In many cases, the relevant information for the payment of just satisfaction already appears in the Court's judgment.A helpful document, not only for the Council of Europe itself, but also for applicants and their lawyers. It helps to answer questions such as what happens if the applicant to whom satisfaction has been awarded is detained or has disappeared or is a legal entity that has been dissolved.
This information, however, is not always sufficient to resolve a number of - recurrent or one-off - questions as to arrangements for the payment of just satisfaction. This led to the wish that the Secretariat draw up a document recalling the practice followed in the framework of the monitoring of the payment of just satisfaction.
This document is therefore intended to present the practice followed to date on certain points by states and the Ministers' Deputies - in the light of the solutions adopted by the Court - and to highlight the points deserving further clarification.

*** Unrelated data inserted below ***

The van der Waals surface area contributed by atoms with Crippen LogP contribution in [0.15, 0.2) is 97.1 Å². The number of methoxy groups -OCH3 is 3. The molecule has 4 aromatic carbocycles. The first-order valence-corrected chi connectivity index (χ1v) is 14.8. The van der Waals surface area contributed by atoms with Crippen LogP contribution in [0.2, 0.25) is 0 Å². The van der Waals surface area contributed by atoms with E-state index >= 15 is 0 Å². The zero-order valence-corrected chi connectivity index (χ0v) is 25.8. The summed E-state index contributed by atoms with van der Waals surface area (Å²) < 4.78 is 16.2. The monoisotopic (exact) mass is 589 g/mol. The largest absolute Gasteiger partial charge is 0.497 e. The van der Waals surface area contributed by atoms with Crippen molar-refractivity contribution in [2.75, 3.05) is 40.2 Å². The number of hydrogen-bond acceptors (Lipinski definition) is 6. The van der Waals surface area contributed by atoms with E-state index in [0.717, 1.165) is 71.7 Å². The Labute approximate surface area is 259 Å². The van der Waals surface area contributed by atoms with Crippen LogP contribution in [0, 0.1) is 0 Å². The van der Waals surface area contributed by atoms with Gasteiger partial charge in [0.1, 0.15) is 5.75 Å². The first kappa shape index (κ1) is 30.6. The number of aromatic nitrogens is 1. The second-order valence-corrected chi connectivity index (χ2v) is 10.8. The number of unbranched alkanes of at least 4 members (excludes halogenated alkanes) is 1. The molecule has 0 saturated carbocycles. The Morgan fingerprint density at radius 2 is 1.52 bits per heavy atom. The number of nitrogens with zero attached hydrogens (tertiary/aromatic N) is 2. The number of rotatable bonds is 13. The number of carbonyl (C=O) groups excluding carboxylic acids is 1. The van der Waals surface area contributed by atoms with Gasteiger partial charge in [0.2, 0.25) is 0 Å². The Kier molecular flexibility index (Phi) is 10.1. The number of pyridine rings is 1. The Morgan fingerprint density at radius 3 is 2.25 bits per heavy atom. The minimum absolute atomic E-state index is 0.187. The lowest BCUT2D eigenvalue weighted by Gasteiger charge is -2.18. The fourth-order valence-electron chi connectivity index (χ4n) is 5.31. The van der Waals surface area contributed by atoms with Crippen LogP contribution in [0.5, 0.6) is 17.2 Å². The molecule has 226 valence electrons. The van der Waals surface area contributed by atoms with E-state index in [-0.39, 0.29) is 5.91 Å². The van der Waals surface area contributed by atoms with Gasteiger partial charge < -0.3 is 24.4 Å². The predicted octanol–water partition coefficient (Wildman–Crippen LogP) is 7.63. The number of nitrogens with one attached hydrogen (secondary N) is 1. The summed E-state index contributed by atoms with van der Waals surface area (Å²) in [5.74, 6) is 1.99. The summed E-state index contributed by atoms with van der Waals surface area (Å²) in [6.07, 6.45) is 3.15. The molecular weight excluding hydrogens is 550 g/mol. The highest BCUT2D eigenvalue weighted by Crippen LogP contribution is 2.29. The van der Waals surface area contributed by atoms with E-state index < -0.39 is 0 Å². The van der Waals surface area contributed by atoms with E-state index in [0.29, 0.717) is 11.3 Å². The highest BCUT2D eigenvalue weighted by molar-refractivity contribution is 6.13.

Tuesday, 14 September 2010
Just Satisfaction Practice
The awarding of just satisfaction and the supervision of the execution of the Court's judgments in these matters is not always very clear to outside observers. A memorandum prepared by the Department for the Execution of Judgments of the European Court of Human Rights (DG-HL) of the Committee of Ministers sheds some light on this. It dates of January last year and is entitled 'Monitoring of the payment of sums awarded by way of just satisfaction: an overview of the Committee of Ministers’ present practice'. This is the Department's own introduction to the document: